For the first of what it promises in a title card to be six acts and an epilogue, Suspiria portrays a desperate young woman (Chloë Grace Moretz) visiting her psychotherapist, the kindly old Dr. Josef Klemperer (Tilda Swinton, donning the masculine version of the senior citizen drag she wore in 2014’s The Grand Budapest Hotel).
As the camera hurriedly jumps between objects in Klemperer’s office, the patient details the horrors she has encountered at the famed Helena Markos Dance Company where she is a student. For her trouble, the good doctor calls her delusional. “They will hollow me out and have my cunt on a plate,” the young dancer forebodes.
This first act hints at what the later ones make absolutely plain. From its stunt casting of Swinton as an old dude to its furtive camera work to its pointlessly crude expository, horror movies seldom come laden with more empty pretentiousness than this graceless art house reworking of the 1977 Dario Argento cult classic of the same name. What’s worse, by being told in seven parts—not even Shakespeare would attempt such an unwieldy structure—the audience knows this overcooked rehash is not going to be over anytime soon.
A stunning come down from Call Me By Your Name, director Luca Guadagnino’s romantic classic that was one of the most accomplished films of last year, Suspiria displays a much keener interest in impressing its audience with what it perceives is shocking boldness than it is with connecting to people psychologically or emotionally—or for that matter, simply telling a compelling story.
While it proudly boasts a cast of featured actors who are entirely women, its feminist bonafides are undone by a central conceit which posits that the bold work of such groundbreaking choreographers as Mary Wigman and Pina Bausch was less an expression of modernist feminine identity than the work of a demonic coven of witches. Which is to say the film seems to see expressionist dance—which was pioneered by female choreographers—though roughly the same lens that Mike Huckabee views the Women’s March: something to be feared.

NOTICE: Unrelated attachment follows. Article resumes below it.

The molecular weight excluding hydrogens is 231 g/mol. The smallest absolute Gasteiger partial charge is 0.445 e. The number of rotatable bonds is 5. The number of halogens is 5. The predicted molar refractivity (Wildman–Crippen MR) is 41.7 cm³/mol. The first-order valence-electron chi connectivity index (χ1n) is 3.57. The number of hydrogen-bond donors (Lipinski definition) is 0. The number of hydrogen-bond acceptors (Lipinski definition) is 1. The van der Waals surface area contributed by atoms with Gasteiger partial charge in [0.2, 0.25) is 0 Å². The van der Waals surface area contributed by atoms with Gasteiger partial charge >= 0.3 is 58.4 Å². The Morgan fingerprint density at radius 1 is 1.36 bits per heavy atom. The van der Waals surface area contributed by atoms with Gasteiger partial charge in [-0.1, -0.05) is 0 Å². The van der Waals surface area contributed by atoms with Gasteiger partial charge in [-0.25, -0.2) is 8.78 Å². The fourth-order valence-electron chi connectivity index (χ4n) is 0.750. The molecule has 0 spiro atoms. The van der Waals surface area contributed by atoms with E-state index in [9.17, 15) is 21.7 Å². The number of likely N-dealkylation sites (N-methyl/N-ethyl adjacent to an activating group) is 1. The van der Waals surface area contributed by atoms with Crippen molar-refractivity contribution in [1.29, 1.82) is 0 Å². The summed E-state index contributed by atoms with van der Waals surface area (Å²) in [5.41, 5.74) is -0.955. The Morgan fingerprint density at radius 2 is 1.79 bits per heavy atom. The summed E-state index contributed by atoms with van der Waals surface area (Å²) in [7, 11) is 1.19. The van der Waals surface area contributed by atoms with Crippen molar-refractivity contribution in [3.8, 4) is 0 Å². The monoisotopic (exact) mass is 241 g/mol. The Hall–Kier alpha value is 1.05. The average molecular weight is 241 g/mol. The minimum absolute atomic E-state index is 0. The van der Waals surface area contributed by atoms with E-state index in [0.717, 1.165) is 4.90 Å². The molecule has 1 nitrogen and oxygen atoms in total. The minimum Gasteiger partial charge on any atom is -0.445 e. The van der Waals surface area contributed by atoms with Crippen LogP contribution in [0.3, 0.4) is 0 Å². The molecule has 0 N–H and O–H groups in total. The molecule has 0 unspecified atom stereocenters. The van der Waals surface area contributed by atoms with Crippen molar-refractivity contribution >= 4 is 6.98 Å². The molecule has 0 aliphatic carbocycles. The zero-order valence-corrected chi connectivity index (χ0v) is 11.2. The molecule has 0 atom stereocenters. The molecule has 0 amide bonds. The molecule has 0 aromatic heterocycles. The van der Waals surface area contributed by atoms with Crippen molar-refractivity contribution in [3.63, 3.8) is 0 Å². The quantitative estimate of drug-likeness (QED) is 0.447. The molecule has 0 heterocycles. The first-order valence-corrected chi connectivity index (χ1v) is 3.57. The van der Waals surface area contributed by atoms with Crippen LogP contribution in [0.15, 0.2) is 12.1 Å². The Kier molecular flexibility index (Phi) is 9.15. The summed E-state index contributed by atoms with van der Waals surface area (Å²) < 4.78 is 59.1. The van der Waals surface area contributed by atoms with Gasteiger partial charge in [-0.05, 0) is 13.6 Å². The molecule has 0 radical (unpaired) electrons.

The tale, so far as there is one, is as old as time—or at least as old as “Little Red Riding Hood.” Susie (an overmatched Dakota Fanning) is a Wisconsin-born Mennonite who has decamped to Cold War Berlin to study with the dance genius Madame Blanc (Swinton again, because, of course). A kind of modern dance Kobe Bryant, Susie quickly snatches away the lead role in the troop’s most famous dance, Volk, from a lesser rival (Elena Fokina), who is later tortured by invisible forces for her failings. In the process, a strange symbiosis develops between Susie and the mysterious Madame Blanc, who is able to implant her students with horrible nightmares that look like the sort of short films cooked up by art college freshman, and can even erase their memories, Superman-style. (Unfortunately the trick doesn’t work on the audience.)
After his first act patient goes missing and the police are no help, Dr. Klemperer investigates and, for his trouble, becomes part of a demonic ritual that resembles what you imagine might have happened after 4 a.m. at Studio 54 in 1978. The closest that Suspiria comes to displaying something useful, or for that matter actually horrifying, is in its portrayal of how psychoanalysis has been dismissive of women. (“Delusions are lies that tell the truth,” the doctor says, condescendingly.) But this point is lost in the film’s Grand Guignol.
Some of the visual horror will no doubt be of interest to genre fans, but even there the appeal is limited. In an age when we are awash in efficient and involving horror movies—from Halloween to A Quiet Place to even The Nun (which is not that great but is at least short)—Suspiria comes off as bloated and disconnected.
As Madame Blanc tells Susie after a particularly exhausting rehearsal of Volk, “Occasional collapse is an occupational hazard.” To that, we paraphrase the poet Frank O’Hara: oh Luca Guadagnino we love you get up.